In the News  Archive

Opinion: A Junkyard in the Adirondacks

The New York Times - Opinion Pages
September 18, 2015

By Eleanor Randolph

After deadly and destructive explosions of oil tank cars in recent years, the federal government began requiring new, somewhat safer tankers to carry the explosive Bakken crude oil across the country. Let’s hope that this is progress. The problem now for those who transport this highly-combustible oil is what to do with the big outdated tankers.

One company has what is perhaps the worst suggestion yet: They want to dump about 500 of these particularly ugly containers in the Adirondack Park.

The Adirondack Council, which works to protect the 6.1 million acres in the nation’s largest state park, has appealed to Governor Andrew Cuomo of New York to ban the dumping. As the Council has noted, the proposal by Iowa Pacific Holdings and the Saratoga & North Creek Railway to store mounds of these large black cylinders in an area called Tahawus, along a rarely used railroad line, could degrade the experience of visitors and, worse, contaminate the Hudson River.

A company representative making his pitch to officials in Warren County recently acknowledged that the company couldn’t inspect each huge container to determine whether any of the crude oil was still in it. One possibility would be simply opening the bottom of the container and letting the oil drain out. How convenient for the company; how inconvenient for anybody who wants to stop these people from turning the park into a disgusting sump.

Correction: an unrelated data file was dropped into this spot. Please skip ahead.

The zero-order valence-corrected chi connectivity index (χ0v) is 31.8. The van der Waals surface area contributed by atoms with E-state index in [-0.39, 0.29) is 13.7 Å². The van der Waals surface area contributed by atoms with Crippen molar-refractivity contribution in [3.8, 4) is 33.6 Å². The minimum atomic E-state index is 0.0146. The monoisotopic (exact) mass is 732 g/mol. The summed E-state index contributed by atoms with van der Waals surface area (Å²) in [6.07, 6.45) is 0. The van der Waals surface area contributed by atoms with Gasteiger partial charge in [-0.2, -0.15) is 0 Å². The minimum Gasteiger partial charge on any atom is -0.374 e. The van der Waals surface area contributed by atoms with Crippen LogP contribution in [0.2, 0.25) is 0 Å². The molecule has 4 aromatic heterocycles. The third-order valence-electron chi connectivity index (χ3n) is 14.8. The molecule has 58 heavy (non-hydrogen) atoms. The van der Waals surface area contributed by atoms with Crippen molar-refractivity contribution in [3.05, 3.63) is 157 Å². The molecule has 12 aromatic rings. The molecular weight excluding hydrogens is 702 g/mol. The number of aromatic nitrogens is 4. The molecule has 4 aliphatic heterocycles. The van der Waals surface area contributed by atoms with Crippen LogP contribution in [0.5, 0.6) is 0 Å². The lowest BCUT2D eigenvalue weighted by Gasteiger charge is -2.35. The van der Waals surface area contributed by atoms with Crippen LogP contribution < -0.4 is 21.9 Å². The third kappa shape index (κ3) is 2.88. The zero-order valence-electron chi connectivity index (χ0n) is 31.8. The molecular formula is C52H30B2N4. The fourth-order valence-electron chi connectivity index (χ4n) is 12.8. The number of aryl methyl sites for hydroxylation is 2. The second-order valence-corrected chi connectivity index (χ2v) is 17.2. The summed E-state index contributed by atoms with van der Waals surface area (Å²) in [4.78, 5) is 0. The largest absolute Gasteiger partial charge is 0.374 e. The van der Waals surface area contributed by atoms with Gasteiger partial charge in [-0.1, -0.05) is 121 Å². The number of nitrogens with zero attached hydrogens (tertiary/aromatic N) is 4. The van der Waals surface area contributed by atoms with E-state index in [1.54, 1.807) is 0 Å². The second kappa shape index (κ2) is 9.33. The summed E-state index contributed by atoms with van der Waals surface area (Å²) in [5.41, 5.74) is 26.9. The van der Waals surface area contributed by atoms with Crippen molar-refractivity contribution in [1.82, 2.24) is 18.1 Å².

As William Janeway, executive director of the Adirondack Council, wrote in his letter to Governor Cuomo earlier this month, “Contrast in your mind’s eye the experience of paddling down the Hudson, Opalescent or Boreas rivers this August with the same paddling trip next summer. Instead of a beautiful river landscape, visitors to the region next year will paddle alongside rusting oil tankers stacked end to end anywhere the rail line runs close to the river.”

This once-industrial patch in the Adirondack North Country has been slowly transformed into a popular tourist area in the park. It is close to Mt. Marcy, the highest peak in the Adirondacks, and the mountain trail where Teddy Roosevelt learned in 1901 that he was about to succeed the dying President William McKinley.

The Cuomo administration has promised to evaluate the legal and environmental implications of junking the oil tank cars in this area. “Storing tank cars on tracks in the Forest Preserve is concerning and presents unique issues,” environmental and transportation officials said in a statement this week.

One solution might be for the state to help purchase the rail line. Better yet, the railroad officials can find far more suitable dumping grounds somewhere else.

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